South Fork Wind Farm survey underway
Deepwater Wind is in the process of surveying its second project, a 15-turbine wind farm with a 90-megawatt capacity that can power 50,000 homes on Long Island. The South Fork Wind Farm project was approved by the Long Island Power Authority board in January to meet power demands in the Hamptons.
The survey of the wind farm, the nation’s second offshore wind farm, is currently underway and involves assessment of the project’s cable route and siting area, located 15 miles southeast of Block Island and 30 miles from Montauk Point in Rhode Island Sound between Block Island and Martha’s Vineyard. The developer has told The Block Island Times that the turbines will not be visible from Montauk, and barely discernible from Block Island.
“Deepwater Wind will be conducting survey operations along the projected cable route and inside our North Lease Area in relation to the South Fork Wind Farm. These operations involve only the survey phase,” said Fisheries Liaison Elizabeth Marchetti in her daily email briefing. “When completed, the South Fork Wind Farm will consist of approximately 15 advanced offshore wind turbines able to generate 90 megawatts. Depending on the schedule for permitting, construction could start as early as 2019 and the wind farm could be operational as early as 2022.”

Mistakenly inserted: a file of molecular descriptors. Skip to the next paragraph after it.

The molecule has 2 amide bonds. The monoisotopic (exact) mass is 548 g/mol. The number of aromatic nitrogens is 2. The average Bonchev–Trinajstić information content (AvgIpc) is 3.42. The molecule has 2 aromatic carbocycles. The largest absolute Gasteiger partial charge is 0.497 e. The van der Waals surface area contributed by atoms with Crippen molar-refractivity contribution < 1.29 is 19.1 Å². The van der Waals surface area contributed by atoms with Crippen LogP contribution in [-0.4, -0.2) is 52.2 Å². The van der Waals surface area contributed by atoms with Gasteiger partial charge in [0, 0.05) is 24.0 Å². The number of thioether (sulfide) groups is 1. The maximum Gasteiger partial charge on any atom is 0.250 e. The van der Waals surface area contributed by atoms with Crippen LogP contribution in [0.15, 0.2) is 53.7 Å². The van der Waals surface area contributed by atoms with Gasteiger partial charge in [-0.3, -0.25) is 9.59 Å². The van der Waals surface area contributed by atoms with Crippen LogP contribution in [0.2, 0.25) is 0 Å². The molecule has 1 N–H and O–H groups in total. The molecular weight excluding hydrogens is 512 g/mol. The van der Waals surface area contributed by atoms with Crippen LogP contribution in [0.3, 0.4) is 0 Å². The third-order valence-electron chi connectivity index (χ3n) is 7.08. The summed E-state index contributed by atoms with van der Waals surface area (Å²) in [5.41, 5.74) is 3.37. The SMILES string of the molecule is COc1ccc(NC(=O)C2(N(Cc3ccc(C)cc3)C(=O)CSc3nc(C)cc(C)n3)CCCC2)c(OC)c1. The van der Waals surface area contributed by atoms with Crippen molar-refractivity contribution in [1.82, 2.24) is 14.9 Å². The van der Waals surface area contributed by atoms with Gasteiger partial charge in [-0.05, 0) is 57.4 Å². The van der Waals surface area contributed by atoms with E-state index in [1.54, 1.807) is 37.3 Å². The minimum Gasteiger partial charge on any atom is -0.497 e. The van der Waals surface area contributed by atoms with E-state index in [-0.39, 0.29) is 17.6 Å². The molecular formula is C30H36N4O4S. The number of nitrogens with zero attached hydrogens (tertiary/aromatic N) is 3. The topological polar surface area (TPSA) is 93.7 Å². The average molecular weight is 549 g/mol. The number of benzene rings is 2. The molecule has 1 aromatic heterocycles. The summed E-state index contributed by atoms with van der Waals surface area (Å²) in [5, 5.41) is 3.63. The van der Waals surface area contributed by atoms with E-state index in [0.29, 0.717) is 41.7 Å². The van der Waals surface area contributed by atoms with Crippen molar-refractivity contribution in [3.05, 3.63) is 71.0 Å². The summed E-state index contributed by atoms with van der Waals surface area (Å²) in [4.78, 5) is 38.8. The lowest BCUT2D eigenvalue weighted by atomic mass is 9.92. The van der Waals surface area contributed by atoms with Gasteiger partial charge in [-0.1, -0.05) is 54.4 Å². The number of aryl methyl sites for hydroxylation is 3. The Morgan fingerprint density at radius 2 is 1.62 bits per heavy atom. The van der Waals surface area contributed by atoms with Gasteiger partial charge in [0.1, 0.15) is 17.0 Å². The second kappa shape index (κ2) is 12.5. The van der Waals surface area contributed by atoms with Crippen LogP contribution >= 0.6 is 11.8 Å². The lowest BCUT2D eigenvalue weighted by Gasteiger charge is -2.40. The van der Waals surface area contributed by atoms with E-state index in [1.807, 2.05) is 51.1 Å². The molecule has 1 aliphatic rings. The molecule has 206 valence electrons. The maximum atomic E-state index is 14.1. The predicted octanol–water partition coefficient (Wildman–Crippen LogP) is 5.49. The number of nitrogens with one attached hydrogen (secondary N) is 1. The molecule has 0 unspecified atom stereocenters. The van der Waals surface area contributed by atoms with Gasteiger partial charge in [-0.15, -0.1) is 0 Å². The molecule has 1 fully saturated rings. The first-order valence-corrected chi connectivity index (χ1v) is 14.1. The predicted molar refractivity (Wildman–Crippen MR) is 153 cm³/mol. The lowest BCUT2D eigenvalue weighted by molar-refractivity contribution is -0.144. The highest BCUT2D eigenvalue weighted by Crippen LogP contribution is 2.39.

Deepwater Wind sited the wind farm within a 256-square mile parcel that the developer is leasing from the federal government, which has room for up to 200 wind turbines, The developer has said that it could install more than 100 wind turbines in that locale that could generate a gigawatt of energy to power about 750,000 homes.
The South Fork Wind Farm will be connected to a mainland substation in East Hampton by a 50-mile long undersea transmission cable that will be installed six feet beneath the seabed through federal waters around the southern coast of Block Island. In comparison, National Grid’s 20-mile long sea2shore marine cable connects Block Island to the mainland, while Deepwater Wind’s eight-mile long export cable links the Block Island Wind Farm to the island.
In order to conduct the survey, a vessel called the Fugro Enterprise arrived in New Bedford from the Gulf of Mexico before embarking to survey the siting and cable locations. It will be carting an assortment of equipment designed to take readings of the targeted areas, including side scan sonar, magnetometer and a PAM (passive acoustic monitoring) hydrophone to monitor for marine mammals and noise, to name a few.
In her report, Marchetti noted that, “All mariners transiting or fishing in the area of the survey area are requested to provide a wide berth to survey vessels, as they will be limited in their ability to maneuver and towing gear out to 300 meters behind the vessel. Vessels in the vicinity of the survey vessel should operate in a manner that will not endanger the vessel or associated equipment.”